La stampa newyorkese, a seguito dell’inaugurazione della retrospettiva al MoMa, sembra avere qualche riserva nei confronti dell’evento. Anche il New Yorker, se pur velatamente, ha sottolineato in un editoriale di questi giorni la pretenziosa impresa di comprimere prematuramente le gesta sonore di un’artista ancora in continua evoluzione.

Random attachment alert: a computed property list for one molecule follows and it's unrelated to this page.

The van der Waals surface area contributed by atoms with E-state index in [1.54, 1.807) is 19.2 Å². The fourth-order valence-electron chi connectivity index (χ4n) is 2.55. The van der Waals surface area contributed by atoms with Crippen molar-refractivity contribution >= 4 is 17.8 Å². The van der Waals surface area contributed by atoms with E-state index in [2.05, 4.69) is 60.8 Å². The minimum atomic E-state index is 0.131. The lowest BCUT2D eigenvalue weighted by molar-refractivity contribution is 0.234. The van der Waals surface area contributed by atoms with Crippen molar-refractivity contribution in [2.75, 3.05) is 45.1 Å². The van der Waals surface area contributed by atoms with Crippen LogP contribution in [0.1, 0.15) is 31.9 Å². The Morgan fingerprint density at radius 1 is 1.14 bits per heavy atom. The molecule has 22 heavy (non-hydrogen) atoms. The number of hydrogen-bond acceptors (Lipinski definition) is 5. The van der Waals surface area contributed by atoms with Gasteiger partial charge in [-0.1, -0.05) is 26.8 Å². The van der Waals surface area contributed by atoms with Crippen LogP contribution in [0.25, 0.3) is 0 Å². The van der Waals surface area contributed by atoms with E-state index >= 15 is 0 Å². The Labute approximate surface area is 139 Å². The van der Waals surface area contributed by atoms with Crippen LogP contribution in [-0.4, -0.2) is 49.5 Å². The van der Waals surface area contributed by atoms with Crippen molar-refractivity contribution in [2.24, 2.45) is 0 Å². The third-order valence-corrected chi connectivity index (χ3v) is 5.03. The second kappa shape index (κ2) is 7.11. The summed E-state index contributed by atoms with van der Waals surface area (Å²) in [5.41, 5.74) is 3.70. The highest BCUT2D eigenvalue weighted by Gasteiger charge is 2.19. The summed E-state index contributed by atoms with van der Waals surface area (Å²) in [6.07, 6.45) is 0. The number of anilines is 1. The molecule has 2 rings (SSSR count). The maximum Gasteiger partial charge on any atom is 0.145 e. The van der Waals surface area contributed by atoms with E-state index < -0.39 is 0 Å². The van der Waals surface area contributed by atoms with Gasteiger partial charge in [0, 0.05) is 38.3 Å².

Björk can sometimes fail her songs by writing lyrics that are overlush and insistent, but she managed to untangle her words to superb effect on “Vespertine” (2001), and, now, on “Vulnicura,” her new album, she makes much of a common occurrence: the dissolution of a marriage. By working with artists such as the late John Tavener, she has learned how to use the emotional power of an aging singer’s voice (she turns fifty next year) to make music that is not pop but a kind of classical melodrama. This month, the Icelandic star performs concerts at Carnegie Hall, Kings Theatre, and City Center, and on March 8MOMA opens a retrospective of the artist’s work that will no doubt be interesting and complicated, since museums are known to fix artists in time, while Björk insists on moving through it.

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